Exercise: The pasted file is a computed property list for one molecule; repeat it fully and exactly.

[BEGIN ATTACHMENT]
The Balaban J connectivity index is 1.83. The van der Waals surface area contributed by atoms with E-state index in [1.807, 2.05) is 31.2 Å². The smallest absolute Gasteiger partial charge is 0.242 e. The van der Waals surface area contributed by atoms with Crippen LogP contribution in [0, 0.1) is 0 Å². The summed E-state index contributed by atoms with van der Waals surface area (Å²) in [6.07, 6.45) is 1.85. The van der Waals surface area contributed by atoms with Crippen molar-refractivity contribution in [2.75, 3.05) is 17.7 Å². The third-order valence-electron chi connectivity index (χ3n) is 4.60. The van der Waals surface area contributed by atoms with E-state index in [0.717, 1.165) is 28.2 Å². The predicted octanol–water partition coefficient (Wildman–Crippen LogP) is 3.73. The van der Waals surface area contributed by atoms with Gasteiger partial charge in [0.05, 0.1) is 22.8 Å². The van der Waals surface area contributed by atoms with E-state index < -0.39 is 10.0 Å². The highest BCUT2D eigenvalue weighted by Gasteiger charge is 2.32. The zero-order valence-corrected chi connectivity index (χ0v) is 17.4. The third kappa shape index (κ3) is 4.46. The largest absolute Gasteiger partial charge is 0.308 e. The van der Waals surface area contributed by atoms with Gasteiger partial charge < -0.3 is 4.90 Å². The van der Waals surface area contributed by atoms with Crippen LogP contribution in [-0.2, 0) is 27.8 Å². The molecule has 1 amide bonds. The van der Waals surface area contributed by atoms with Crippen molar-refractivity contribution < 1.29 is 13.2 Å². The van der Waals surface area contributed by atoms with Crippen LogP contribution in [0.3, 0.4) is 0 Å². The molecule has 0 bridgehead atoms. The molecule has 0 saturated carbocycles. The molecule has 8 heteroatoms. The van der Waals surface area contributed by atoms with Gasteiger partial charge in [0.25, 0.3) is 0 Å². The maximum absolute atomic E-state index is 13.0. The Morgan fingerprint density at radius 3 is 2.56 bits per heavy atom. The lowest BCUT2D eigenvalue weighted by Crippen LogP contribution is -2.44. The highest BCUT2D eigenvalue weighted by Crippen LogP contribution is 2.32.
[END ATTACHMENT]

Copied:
The Balaban J connectivity index is 1.83. The van der Waals surface area contributed by atoms with E-state index in [1.807, 2.05) is 31.2 Å². The smallest absolute Gasteiger partial charge is 0.242 e. The van der Waals surface area contributed by atoms with Crippen LogP contribution in [0, 0.1) is 0 Å². The summed E-state index contributed by atoms with van der Waals surface area (Å²) in [6.07, 6.45) is 1.85. The van der Waals surface area contributed by atoms with Crippen molar-refractivity contribution in [2.75, 3.05) is 17.7 Å². The third-order valence-electron chi connectivity index (χ3n) is 4.60. The van der Waals surface area contributed by atoms with E-state index in [0.717, 1.165) is 28.2 Å². The predicted octanol–water partition coefficient (Wildman–Crippen LogP) is 3.73. The van der Waals surface area contributed by atoms with Gasteiger partial charge in [0.05, 0.1) is 22.8 Å². The van der Waals surface area contributed by atoms with E-state index < -0.39 is 10.0 Å². The highest BCUT2D eigenvalue weighted by Gasteiger charge is 2.32. The zero-order valence-corrected chi connectivity index (χ0v) is 17.4. The third kappa shape index (κ3) is 4.46. The largest absolute Gasteiger partial charge is 0.308 e. The van der Waals surface area contributed by atoms with Gasteiger partial charge < -0.3 is 4.90 Å². The van der Waals surface area contributed by atoms with Crippen LogP contribution in [-0.2, 0) is 27.8 Å². The molecule has 1 amide bonds. The van der Waals surface area contributed by atoms with Crippen molar-refractivity contribution < 1.29 is 13.2 Å². The van der Waals surface area contributed by atoms with Crippen LogP contribution in [0.3, 0.4) is 0 Å². The molecule has 0 bridgehead atoms. The molecule has 0 saturated carbocycles. The molecule has 8 heteroatoms. The van der Waals surface area contributed by atoms with Gasteiger partial charge in [0.25, 0.3) is 0 Å². The maximum absolute atomic E-state index is 13.0. The Morgan fingerprint density at radius 3 is 2.56 bits per heavy atom. The lowest BCUT2D eigenvalue weighted by Crippen LogP contribution is -2.44. The highest BCUT2D eigenvalue weighted by Crippen LogP contribution is 2.32.